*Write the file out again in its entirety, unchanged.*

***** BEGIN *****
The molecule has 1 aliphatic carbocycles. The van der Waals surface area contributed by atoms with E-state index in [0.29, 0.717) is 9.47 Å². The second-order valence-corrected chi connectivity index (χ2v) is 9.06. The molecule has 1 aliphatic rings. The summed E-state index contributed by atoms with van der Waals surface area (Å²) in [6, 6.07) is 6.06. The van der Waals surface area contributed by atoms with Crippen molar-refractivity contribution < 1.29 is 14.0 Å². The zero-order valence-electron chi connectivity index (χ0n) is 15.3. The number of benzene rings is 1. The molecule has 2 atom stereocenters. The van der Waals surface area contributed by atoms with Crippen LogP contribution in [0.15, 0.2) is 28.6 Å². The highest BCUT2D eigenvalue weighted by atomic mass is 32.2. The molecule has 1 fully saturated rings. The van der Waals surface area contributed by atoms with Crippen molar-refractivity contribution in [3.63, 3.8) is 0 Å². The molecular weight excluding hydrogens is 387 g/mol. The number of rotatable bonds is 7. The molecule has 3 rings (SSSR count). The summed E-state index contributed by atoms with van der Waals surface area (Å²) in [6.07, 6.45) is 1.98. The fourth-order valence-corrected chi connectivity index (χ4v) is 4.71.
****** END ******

The molecule has 1 aliphatic carbocycles. The van der Waals surface area contributed by atoms with E-state index in [0.29, 0.717) is 9.47 Å². The second-order valence-corrected chi connectivity index (χ2v) is 9.06. The molecule has 1 aliphatic rings. The summed E-state index contributed by atoms with van der Waals surface area (Å²) in [6, 6.07) is 6.06. The van der Waals surface area contributed by atoms with Crippen molar-refractivity contribution < 1.29 is 14.0 Å². The zero-order valence-electron chi connectivity index (χ0n) is 15.3. The number of benzene rings is 1. The molecule has 2 atom stereocenters. The van der Waals surface area contributed by atoms with Crippen LogP contribution in [0.15, 0.2) is 28.6 Å². The highest BCUT2D eigenvalue weighted by atomic mass is 32.2. The molecule has 1 fully saturated rings. The van der Waals surface area contributed by atoms with Crippen molar-refractivity contribution in [3.63, 3.8) is 0 Å². The molecular weight excluding hydrogens is 387 g/mol. The number of rotatable bonds is 7. The molecule has 3 rings (SSSR count). The summed E-state index contributed by atoms with van der Waals surface area (Å²) in [6.07, 6.45) is 1.98. The fourth-order valence-corrected chi connectivity index (χ4v) is 4.71.